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Prussia, Germany is the ancestral home of the Zimmerer family. The Germans began using hereditary surnames in the 12th century. Zimmerer is an occupational name, which was derived from the kind of work done by the original bearer. It is a name for a in Prussia.

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The surname Zimmerer was first found in Prussia, where the name was closely identified in early mediaeval times with the feudal society which would become prominent throughout European history. The name would later emerge as a noble family with great influence, having many distinguished branches in Germany and abroad, and become noted for its involvement in social, economic and political affairs. Chronicles first mention the knight Hans von Zimmern, who signed his name Hans Zimmerlin, of Wuerttemberg around 1414.

In the medieval era, many different cultural groups lived in the German states. There are thus many regional variations of German surnames from that era. Westphalians spoke Low German, which is similar to modern Dutch. Many German names carry suffixes that identify where they came from. Others have phrases attached that identify something about the original bearer. Other variations in German names resulted from the fact that medieval scribes worked without the aid of any spelling rules. The spelling variations of the name Zimmerer include Zimmer, Zimmerle, Zimmerer, Zimmermann, Zimmerman, Zimerman, Timmer (northern Germany), Timmermann, Timmerman and many more.


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This web page shows only a small excerpt of our Zimmerer research. Another 279 words (20 lines of text) covering the years 1550, 1672, 1730, 1778, 1644, 1693, 1685 and 1766 are included under the topic Early Zimmerer History in all our PDF Extended History products.

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Another 59 words (4 lines of text) are included under the topic Early Zimmerer Notables in all our PDF Extended History products.

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Prussia played an extremely influential role in shaping modern German history. It remained a part of Germany until after the Second World War. Prussia was divided among the Soviet Union, Poland, East Germany and West Germany. Many Prussians became residents of these new countries after the War, and many migrated to other parts of Germany or Europe, as well as to North America. In the United States, the majority of settlers landed in Philadelphia, and moved on to Ohio, Texas, Illinois, California, New York, and Maryland. Many German settlers also migrated to Canada, particularly to Ontario and the Prairies. Amongst the settlers in North America with this distinguished name Zimmerer were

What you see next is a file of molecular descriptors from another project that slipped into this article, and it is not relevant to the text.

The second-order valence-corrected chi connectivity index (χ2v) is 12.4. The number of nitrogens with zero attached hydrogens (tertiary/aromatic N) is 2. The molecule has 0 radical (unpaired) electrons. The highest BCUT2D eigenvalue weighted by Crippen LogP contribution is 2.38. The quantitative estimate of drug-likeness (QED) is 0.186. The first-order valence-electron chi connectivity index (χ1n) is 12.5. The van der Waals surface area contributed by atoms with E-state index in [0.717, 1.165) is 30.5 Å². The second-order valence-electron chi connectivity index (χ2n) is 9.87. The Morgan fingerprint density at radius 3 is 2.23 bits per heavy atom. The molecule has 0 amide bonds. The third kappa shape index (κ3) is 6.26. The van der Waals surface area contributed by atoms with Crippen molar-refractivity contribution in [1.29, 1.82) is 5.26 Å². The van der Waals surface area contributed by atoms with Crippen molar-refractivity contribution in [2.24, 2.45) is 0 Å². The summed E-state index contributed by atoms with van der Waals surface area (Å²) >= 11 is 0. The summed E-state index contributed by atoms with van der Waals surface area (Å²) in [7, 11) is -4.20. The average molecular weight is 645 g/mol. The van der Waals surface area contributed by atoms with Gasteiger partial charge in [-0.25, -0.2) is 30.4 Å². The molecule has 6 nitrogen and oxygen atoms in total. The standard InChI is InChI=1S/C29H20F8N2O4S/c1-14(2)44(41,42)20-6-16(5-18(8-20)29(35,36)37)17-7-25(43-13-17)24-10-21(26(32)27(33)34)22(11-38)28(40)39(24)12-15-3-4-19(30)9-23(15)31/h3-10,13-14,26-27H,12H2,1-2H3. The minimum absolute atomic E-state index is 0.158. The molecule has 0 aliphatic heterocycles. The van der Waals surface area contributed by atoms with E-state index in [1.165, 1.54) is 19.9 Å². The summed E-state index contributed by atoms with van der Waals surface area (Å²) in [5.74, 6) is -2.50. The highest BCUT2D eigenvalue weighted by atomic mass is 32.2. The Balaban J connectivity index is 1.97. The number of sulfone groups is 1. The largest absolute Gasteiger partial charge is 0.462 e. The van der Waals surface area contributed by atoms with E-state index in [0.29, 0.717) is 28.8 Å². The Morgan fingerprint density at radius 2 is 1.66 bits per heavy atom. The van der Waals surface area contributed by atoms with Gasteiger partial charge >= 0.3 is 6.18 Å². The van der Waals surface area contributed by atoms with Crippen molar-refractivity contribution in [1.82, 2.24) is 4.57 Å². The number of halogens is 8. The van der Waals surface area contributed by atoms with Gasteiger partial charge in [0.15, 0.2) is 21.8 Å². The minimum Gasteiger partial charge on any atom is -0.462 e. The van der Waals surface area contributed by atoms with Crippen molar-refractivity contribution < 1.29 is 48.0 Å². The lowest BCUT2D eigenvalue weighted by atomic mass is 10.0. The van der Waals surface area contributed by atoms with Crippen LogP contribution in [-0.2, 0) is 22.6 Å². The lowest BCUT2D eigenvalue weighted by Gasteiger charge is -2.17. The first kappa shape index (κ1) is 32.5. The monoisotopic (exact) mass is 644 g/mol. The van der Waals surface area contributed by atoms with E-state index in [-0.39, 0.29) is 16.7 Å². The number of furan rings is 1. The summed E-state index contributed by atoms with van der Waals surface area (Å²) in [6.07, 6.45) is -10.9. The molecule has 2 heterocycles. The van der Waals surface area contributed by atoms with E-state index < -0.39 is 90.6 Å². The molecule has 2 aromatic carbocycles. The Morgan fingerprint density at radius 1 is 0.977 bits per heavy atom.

Zimmerer Settlers in United States in the 19th Century


  • Anna Zimmerer, aged 23, landed in New York in 1854

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  • Ferdinand Zimmerer, American politician, Socialist Labor Candidate for U.S. Senator from Kentucky, 1936


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  1. Matthews, John. Matthews' American Armoury and Blue Book. London: John Matthews, 1911. Print.
  2. Oswald, G. Lexicon der Heraldik. Leipzig: 1984. Print.
  3. Bentley, Elizabeth P. Passenger Arrivals at the Port of New York 1820-1829. Baltimore, Maryland: Genealogical Publishing Co., 1999. Print.
  4. Tobler-Meyer, Wilhelm. Familiennamen der Ostschweiz. Zürich: 1894. Print.
  5. Brechenmacher, Josef Karlmann. Deutches Namenbuch. Stuttgart: Verlag von Adolf Bonz & Comp, 1928. Print.
  6. Jones, George F. The Germans of Colonial Georgia 1733-1783 Revised edition. Baltimore: Genealogical Publishing, 1986. Print. (ISBN 0806311614).
  7. Colletta, John P. They Came In Ships. Salt Lake City: Ancestry, 1993. Print.
  8. Zieber, Eugene. Heraldry in America. Philadelphia: Genealogical Publishing Co. Print.
  9. Robb H. Amanda and Andrew Chesler. Encyclopedia of American Family Names. New York: Haper Collins, 1995. Print. (ISBN 0-06-270075-8).
  10. Fogleman, Aaron Spencer. Hopeful Journeys German Immigration, Settlement, and Political Culture in Colonial America 1717-1775. Philadelphia: University of Pennsylvania Press, 1986. Print. (ISBN 978-0812215489).
  11. ...

The Zimmerer Family Crest was acquired from the Houseofnames.com archives. The Zimmerer Family Crest was drawn according to heraldic standards based on published blazons. We generally include the oldest published family crest once associated with each surname.

This page was last modified on 8 October 2015 at 10:27.

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